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German Spy Agency Can Keep Tabs On Internet Hubs, Federal Court Rules

Slashdot - Your Rights Online - So, 2018-06-02 12:00
Earlier this week, a federal court in Germany threw out a challenge by the world's largest internet hub, the De-Cix exchange, against the tapping of its data flows by the BND foreign intelligence service. What this means is that the country's spy agency can continue to monitor major internet hubs if Berlin deems it necessary for strategic security interests. From a report: The operator had argued the agency was breaking the law by capturing German domestic communications along with international data. However, the court in the eastern city of Leipzig ruled that internet hubs "can be required by the federal interior ministry to assist with strategic communications surveillance by the BND." De-Cix says its Frankfurt hub is the world's biggest internet exchange, bundling data flows from as far as China, Russia, the Middle East and Africa, which handles more than six terabytes per second at peak traffic. De-Cix Management GmbH, which is owned by eco Association, the European internet industry body, had filed suit against the interior ministry, which oversees the BND and its strategic signals intelligence. It said the BND, a partner of the US National Security Agency (NSA), has placed so-called Y-piece prisms into its data-carrying fibre optic cables that give it an unfiltered and complete copy of the data flow. The surveillance sifts through digital communications such as emails using certain search terms, which are then reviewed based on relevance.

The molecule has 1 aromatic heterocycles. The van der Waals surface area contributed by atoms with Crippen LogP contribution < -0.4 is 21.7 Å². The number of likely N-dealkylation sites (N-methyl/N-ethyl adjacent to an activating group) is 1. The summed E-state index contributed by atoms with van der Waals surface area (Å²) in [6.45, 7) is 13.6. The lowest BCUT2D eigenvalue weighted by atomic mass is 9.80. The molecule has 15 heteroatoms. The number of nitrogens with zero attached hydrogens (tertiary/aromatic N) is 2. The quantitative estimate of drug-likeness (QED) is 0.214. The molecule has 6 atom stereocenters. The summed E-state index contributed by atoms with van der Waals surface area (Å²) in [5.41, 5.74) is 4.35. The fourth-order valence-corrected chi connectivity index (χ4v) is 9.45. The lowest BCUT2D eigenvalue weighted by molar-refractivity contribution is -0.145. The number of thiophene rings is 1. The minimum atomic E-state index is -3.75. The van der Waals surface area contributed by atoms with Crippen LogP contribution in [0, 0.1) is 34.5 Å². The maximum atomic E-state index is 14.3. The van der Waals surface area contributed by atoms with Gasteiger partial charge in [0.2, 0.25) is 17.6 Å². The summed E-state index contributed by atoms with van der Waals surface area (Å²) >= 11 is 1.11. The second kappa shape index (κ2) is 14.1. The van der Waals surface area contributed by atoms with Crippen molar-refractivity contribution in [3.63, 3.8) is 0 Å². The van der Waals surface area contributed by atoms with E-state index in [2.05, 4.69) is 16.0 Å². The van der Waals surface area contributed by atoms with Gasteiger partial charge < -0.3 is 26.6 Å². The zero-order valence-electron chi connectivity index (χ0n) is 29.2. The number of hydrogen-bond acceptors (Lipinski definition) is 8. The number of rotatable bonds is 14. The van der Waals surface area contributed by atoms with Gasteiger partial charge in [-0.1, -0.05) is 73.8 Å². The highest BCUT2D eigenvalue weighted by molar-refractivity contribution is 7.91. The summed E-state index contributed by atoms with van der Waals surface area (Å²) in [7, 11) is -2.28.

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Trump Orders a Lifeline For Struggling Coal and Nuclear Plants

Slashdot - Your Rights Online - So, 2018-06-02 01:20